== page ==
Monastic Houses & Hospitals

Monastic Houses & Hospitals

At the Norman Conquest all the Dorset monasteries were Benedictine or Black Monk houses, living by the original Rule of St Benedict, since the great reforms then taking place on the Continent only reached England in the wake of the Normans. They survived the Conquest with their possessions almost intact, though Cranborne and Horton were much poorer than the rest and before long were reduced to priories dependent upon another abbey. The century following the Conquest saw two im- portant developments — the founding of new houses in the reformed Orders of Cluny and Citeau, and the widespread granting of estates to French abbeys which resulted in the setting up of dependent priories or cells.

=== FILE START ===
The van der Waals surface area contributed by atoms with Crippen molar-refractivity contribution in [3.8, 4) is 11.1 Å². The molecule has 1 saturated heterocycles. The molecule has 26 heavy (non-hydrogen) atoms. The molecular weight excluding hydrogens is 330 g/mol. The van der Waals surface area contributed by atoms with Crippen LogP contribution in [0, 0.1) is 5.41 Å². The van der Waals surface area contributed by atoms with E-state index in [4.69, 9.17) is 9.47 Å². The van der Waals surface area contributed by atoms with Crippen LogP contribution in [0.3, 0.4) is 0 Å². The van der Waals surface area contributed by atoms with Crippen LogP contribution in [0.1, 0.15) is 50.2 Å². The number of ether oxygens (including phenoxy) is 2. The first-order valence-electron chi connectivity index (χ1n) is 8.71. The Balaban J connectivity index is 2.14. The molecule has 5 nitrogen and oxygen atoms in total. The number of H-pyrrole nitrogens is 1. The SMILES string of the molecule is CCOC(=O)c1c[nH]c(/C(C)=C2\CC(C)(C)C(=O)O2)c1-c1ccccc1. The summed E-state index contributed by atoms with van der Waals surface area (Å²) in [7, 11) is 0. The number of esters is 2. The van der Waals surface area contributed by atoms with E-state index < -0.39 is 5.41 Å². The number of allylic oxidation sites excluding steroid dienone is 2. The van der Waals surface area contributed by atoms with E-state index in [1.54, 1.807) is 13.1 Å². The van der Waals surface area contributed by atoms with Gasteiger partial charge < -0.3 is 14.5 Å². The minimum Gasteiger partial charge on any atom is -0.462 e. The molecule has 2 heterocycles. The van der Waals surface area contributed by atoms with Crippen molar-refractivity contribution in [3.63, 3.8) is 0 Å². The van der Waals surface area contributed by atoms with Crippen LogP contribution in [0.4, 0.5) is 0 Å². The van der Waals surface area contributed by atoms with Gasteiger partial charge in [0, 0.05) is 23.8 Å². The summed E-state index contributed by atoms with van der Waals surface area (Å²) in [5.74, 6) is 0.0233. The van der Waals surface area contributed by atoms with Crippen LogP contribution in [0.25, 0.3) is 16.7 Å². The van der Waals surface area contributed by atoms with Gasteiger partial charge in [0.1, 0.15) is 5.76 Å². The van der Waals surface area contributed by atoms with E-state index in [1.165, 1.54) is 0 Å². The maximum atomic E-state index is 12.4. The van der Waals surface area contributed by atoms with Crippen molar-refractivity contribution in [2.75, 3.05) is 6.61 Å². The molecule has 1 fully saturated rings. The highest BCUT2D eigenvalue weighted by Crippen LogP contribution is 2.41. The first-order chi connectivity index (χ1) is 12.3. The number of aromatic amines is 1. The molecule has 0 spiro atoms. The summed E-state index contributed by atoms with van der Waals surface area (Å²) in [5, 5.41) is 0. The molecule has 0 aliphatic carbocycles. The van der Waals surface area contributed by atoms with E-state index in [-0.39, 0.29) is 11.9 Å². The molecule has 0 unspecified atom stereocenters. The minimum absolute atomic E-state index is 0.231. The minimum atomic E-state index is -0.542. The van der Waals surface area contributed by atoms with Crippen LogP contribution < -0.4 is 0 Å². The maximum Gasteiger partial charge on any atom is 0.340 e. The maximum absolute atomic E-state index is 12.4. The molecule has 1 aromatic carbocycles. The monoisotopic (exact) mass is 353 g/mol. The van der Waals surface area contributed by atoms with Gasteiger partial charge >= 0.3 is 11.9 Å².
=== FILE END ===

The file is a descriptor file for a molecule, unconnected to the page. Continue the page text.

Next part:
The Cluniac Order was a reformed version of that of St Benedict, laying great stress on worship and little on manual labour, and its one representative in Dorset was East Holme Priory, a dependency of Montacute Abbey in Somerset. This house was founded about 1160, originally for a prior and twelve monks, and survived till the Dissolution, though in its later days the prior had only two monks under him.